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Erik Trautman

“Everything you can imagine is real.”
-- Pablo Picasso

Two Cylinders, Two Wheels and the Double Yellow Line

I think I caught my first whiff of the romance of travel during a family road trip through the Southwest from which I can remember little but the hot dusty smell of desert air and a sense of the vastness of the world beyond the comforting woods of New England. It was an early memory in a growing chain that would eventually stretch from the glowing volcanoes of Hawaii to the old world restaurants of Italy to the gentle midnight sun above Sweden’s northern horizon. I got comfortable living small in a foreign land and it became a hunger that followed me as I came of age and began to travel on my own.

When I finished college, I celebrated by organizing a sailing trip through the Saronic Islands in Greece for myself and about a dozen others. A couple of my future roommates and I parlayed that into a three week Euro-trek where we managed to absorb a surprising amount of local culture in between run-ins with random acquaintances from back in the States.

The travel bug had settled deep, though, and the itch got harder to scratch. I missed out on the hike to Kilimanjaro and so was doubly enthusiastic for our ten-day trek through Patagonia. That was quickly derailed by a killer bacterial infection and a natural gas revolt which eventually resulted in an air lift from a refugee camp”¦ a long story for another day.

That last experience, though, spurred more than just a healthy fear of airline food. It shaped the realization that I was traveling thousands of miles to explore foreign countries when I hadn’t even seen half the states in the US. The time I spent in Texas, in particular, made me appreciate how fiercely I love this country. I eventually decided that, whenever life gave me the chance, I would travel from coast to coast and experience the lives of people everywhere in between.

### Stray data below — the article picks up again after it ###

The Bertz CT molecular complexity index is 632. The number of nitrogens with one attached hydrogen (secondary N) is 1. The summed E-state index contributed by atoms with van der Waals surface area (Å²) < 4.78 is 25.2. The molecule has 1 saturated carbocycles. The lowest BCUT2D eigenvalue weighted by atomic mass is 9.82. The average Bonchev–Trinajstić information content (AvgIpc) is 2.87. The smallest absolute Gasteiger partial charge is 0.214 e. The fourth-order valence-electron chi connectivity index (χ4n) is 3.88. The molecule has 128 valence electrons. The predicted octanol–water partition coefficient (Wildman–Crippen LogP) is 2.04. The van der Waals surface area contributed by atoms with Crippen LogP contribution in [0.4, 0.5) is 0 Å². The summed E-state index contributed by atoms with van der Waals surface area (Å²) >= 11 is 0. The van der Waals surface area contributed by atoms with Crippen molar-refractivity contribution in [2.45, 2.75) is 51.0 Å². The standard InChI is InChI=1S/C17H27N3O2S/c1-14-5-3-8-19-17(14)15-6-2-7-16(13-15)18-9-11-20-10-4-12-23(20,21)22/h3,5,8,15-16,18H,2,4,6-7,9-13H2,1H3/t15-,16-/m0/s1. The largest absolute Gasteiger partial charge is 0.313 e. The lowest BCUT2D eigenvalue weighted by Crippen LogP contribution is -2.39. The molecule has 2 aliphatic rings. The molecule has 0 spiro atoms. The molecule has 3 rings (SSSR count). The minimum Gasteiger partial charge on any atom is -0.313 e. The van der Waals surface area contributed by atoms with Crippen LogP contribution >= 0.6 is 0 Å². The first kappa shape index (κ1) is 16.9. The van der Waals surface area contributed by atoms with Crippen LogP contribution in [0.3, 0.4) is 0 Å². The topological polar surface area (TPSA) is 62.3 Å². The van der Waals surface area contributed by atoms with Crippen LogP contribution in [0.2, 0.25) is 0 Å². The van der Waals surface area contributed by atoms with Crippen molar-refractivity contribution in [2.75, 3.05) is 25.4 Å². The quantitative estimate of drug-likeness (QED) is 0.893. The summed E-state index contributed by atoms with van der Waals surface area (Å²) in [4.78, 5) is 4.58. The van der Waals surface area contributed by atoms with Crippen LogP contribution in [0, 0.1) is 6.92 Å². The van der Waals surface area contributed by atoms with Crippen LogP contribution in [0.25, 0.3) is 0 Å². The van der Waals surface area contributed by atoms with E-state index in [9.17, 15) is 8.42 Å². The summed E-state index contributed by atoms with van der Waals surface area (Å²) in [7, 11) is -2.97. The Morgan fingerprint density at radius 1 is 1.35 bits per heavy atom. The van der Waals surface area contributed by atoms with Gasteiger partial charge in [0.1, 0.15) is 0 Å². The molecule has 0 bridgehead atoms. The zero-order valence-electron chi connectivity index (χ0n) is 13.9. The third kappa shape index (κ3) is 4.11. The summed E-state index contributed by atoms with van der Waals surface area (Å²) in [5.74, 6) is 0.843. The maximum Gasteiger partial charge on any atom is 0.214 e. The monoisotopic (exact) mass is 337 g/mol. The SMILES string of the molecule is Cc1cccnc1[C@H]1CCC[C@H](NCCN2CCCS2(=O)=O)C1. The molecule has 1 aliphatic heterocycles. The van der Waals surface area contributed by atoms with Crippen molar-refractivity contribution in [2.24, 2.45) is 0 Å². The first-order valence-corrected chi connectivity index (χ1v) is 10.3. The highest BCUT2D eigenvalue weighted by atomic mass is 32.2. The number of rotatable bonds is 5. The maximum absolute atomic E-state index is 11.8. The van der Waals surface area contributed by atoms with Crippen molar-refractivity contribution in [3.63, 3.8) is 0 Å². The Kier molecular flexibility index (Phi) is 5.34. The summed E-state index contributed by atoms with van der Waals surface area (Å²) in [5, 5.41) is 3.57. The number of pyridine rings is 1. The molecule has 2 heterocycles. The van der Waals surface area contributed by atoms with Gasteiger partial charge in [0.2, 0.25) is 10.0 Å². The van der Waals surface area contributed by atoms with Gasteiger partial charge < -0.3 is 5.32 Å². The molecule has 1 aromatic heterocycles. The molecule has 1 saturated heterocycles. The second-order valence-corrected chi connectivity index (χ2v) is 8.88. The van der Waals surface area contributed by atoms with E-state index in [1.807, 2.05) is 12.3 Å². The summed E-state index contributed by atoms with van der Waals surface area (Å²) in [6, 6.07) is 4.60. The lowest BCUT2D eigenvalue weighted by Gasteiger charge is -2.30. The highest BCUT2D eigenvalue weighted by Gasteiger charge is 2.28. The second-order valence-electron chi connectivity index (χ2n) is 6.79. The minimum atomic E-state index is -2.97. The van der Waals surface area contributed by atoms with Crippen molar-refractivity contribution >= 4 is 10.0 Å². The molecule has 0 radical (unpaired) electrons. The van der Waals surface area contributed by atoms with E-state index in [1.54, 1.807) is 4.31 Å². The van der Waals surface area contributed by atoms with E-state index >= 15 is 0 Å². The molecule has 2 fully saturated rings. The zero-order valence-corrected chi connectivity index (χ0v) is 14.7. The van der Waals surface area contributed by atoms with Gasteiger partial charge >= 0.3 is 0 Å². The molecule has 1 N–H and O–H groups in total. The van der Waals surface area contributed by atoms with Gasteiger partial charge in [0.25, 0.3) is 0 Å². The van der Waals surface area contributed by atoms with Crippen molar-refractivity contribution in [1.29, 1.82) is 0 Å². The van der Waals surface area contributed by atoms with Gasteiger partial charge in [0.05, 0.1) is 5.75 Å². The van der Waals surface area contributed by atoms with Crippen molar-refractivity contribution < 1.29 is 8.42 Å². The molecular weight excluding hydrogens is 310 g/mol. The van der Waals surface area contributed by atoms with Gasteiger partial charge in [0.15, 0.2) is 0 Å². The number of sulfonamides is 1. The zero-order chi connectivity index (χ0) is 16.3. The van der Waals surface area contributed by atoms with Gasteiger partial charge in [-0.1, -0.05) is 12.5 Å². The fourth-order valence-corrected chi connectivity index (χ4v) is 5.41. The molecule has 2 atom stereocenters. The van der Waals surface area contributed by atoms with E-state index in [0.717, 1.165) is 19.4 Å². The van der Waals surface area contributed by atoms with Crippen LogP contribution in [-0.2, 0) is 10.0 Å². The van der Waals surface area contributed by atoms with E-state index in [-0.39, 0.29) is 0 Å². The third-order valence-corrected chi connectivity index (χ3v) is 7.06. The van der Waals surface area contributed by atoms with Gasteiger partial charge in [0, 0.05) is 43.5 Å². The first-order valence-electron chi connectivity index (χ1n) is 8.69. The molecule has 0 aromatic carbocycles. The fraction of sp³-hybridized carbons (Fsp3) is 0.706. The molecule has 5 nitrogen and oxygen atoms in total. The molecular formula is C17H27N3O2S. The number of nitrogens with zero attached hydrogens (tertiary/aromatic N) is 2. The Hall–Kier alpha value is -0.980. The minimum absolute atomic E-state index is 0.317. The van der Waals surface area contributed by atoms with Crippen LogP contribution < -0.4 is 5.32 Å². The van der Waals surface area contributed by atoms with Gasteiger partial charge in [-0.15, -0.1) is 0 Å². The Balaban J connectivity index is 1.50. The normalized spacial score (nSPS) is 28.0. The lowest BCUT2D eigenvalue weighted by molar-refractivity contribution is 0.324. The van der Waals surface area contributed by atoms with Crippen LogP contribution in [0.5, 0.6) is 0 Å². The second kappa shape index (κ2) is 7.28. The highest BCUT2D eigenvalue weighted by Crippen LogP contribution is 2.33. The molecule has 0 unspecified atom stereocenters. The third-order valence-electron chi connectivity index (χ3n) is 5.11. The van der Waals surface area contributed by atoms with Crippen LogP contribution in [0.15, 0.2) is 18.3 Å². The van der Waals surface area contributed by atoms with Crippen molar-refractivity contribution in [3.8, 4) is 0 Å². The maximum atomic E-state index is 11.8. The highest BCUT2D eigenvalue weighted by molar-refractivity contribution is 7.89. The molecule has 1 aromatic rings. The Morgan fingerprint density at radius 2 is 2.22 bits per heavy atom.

When I first got my bike, it was the fulfillment of one of those giddy boyhood fantasies that are so often set aside just as one attains the means to give them life. Pretty much everyone thought I was nuts. My mother, were she still with us, would have never EVER allowed such a thing to happen. Maybe it was a growing sense of restlessness and rebellion that had been stirring inside me or perhaps it was just sheer folly, but the deed was done and I knew I wasn’t going to waste the opportunity. Two weeks after I got my license, I set off on a 3,000 mile solo road trip from Houston to Seattle.

I baked in the desert, I froze in Cali, and I soaked through my raingear in the Northwest. I dropped the bike several times (in the service of taking awesome pictures) and got stranded for half a day somewhere just over the New Mexico border and outside of cell range. But I made it to Seattle in one piece and I can hardly describe a more appropriately personal journey than that. At that point in my life, I was beginning to struggle with a lot of existential questions and I needed the abiding stillness of the open road to quiet my thoughts and settle my energy. I found the peace but not all the answers I’d hoped for. When those unanswered questions discovered me again a little less than a year ago, their answers demanded the changes I’ve made since.